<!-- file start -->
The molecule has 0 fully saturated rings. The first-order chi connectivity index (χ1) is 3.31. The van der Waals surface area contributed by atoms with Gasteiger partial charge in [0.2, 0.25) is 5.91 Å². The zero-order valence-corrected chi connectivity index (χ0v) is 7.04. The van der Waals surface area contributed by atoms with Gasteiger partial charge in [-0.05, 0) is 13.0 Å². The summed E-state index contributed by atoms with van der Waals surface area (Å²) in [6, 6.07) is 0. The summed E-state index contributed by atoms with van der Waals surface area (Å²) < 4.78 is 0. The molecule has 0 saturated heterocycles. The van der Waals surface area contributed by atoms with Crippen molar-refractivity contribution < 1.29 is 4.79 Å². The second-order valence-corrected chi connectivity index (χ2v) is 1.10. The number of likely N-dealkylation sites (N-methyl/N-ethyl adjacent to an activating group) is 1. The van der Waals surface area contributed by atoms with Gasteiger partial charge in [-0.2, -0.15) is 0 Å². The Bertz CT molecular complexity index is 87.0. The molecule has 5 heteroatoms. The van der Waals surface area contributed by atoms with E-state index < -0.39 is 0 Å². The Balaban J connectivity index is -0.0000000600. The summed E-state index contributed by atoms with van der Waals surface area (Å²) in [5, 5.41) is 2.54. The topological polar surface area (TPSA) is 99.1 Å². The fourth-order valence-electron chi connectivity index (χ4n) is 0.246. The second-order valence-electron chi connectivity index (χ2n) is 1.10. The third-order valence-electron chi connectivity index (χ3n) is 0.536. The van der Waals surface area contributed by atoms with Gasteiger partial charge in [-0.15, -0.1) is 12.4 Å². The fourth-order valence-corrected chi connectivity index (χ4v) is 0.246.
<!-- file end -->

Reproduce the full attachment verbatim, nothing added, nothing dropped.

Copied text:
The molecule has 0 fully saturated rings. The first-order chi connectivity index (χ1) is 3.31. The van der Waals surface area contributed by atoms with Gasteiger partial charge in [0.2, 0.25) is 5.91 Å². The zero-order valence-corrected chi connectivity index (χ0v) is 7.04. The van der Waals surface area contributed by atoms with Gasteiger partial charge in [-0.05, 0) is 13.0 Å². The summed E-state index contributed by atoms with van der Waals surface area (Å²) in [6, 6.07) is 0. The summed E-state index contributed by atoms with van der Waals surface area (Å²) < 4.78 is 0. The molecule has 0 saturated heterocycles. The van der Waals surface area contributed by atoms with Crippen molar-refractivity contribution < 1.29 is 4.79 Å². The second-order valence-corrected chi connectivity index (χ2v) is 1.10. The number of likely N-dealkylation sites (N-methyl/N-ethyl adjacent to an activating group) is 1. The van der Waals surface area contributed by atoms with Gasteiger partial charge in [-0.2, -0.15) is 0 Å². The Bertz CT molecular complexity index is 87.0. The molecule has 5 heteroatoms. The van der Waals surface area contributed by atoms with E-state index < -0.39 is 0 Å². The Balaban J connectivity index is -0.0000000600. The summed E-state index contributed by atoms with van der Waals surface area (Å²) in [5, 5.41) is 2.54. The topological polar surface area (TPSA) is 99.1 Å². The fourth-order valence-electron chi connectivity index (χ4n) is 0.246. The second-order valence-electron chi connectivity index (χ2n) is 1.10. The third-order valence-electron chi connectivity index (χ3n) is 0.536. The van der Waals surface area contributed by atoms with Gasteiger partial charge in [-0.15, -0.1) is 12.4 Å². The fourth-order valence-corrected chi connectivity index (χ4v) is 0.246.